He believed that in the time of unity there is no difference between the sexes. Sexual reproduction belongs to the period of strife; it reaffirms the separation of the sexes, and from the two it creates many, further disunification. Human love is a futile effort in a period when there is no cosmic love. He forbade his disciples to have heterosexual intercourse, though he gave poor women money for their dowries.
When asked why certain children do not resemble their parents, he replied that foetuses are formed by what a woman visualizes at the moment of conception. A woman thinking about a statue or painting or another person will have a child that resembles it.
Like the Pythagoreans, he forbade his disciples to eat beans. “Bean” was slang for “testicle,” or beans were of a windy nature and too full of the life-force, or beans resembled the Gates of Hades, or beans contained the souls of the dead, or beans had hollow unjointed stems through which the souls of the dead would rise from under the earth, or beans buried in the earth would take the form of a human or a child’s head or the female genitals, or beans chewed and left in the sun smelled like semen: “wretches, utter wretches, keep your hands off beans.”
“every man is convinced of the one thing he happened by
chance to learn”
There is a hierarchy of gods, humans, animals, plants. The best among men are prophets, bards, physicians, and princes, and they come back as gods. The best among animals is the lion; the best among plants the laurel. He forbade his disciples to eat bay leaves.
He believed that in the cycle of increasing love, animal heads or limbs were generated separately and then put together by the force of love, entirely at random: oxen with human heads, creatures with two faces. But only the stable and successful combinations survived and multiplied.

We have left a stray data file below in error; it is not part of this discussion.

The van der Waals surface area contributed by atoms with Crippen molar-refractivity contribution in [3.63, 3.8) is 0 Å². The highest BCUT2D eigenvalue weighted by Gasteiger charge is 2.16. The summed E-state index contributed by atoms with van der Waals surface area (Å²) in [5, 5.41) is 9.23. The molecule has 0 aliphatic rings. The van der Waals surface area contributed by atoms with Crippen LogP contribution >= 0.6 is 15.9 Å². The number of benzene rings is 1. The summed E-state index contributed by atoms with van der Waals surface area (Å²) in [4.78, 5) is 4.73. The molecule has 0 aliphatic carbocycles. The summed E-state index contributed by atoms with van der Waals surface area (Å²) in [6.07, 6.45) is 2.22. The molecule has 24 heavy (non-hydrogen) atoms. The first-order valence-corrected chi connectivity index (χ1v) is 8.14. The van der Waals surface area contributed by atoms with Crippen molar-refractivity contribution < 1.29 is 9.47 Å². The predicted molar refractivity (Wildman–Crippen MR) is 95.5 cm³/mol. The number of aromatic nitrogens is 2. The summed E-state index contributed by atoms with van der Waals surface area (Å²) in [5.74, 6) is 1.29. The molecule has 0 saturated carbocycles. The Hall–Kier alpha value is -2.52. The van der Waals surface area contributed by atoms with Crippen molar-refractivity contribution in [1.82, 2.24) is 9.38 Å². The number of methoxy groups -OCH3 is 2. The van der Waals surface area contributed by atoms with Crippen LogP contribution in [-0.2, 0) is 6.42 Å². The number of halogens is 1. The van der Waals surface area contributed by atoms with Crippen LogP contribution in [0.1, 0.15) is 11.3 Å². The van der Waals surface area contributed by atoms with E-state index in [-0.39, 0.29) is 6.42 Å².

There are gods who, though they have “won long-lasting life, must wander for thrice ten thousand seasons away from the blessed ones, growing to be all sorts of forms of mortal things through time, interchanging the hard paths of life. For the strength of air pursues them into the sea, and the sea spits them onto the surface of the earth, and the earth into the beams of the blazing sun, and the sun into the eddies of air, and one after another receives them, and all hate them.” Their crime is bloodshed, the killing of animals, and Empedocles was one of them: “I am an exile from the gods and a wanderer, trusting in strife.”
He died, presumably, at a feast at Peisianax’s farm, for the next morning he could not be found, and the servants reported hearing a loud voice in the night crying “Empedocles” and a strange burst of light in the sky. He died, presumably, in the Peloponnese, where he had gone and never returned. He died when he fell from a wagon at age 71. He died at 60 or 109. He hung himself; he fell into the sea. He died, as dramatized by Hölderlin and Arnold, when he leapt into the crater of Mt. Etna, knowing that, as a prophet, bard, and physician, in his next life his elements would combine in such a way as to make him a god again, and the crater hurled back one of his bronze sandals.
When asked why a certain dog always slept on a certain tile of the floor, he replied that the dog and that one tile were similar in ways we didn’t know, but had an affinity they recognized.
“many fires burn below the earth”
“eyes roamed alone, without foreheads”
“the unmusical tribe of prolific fish”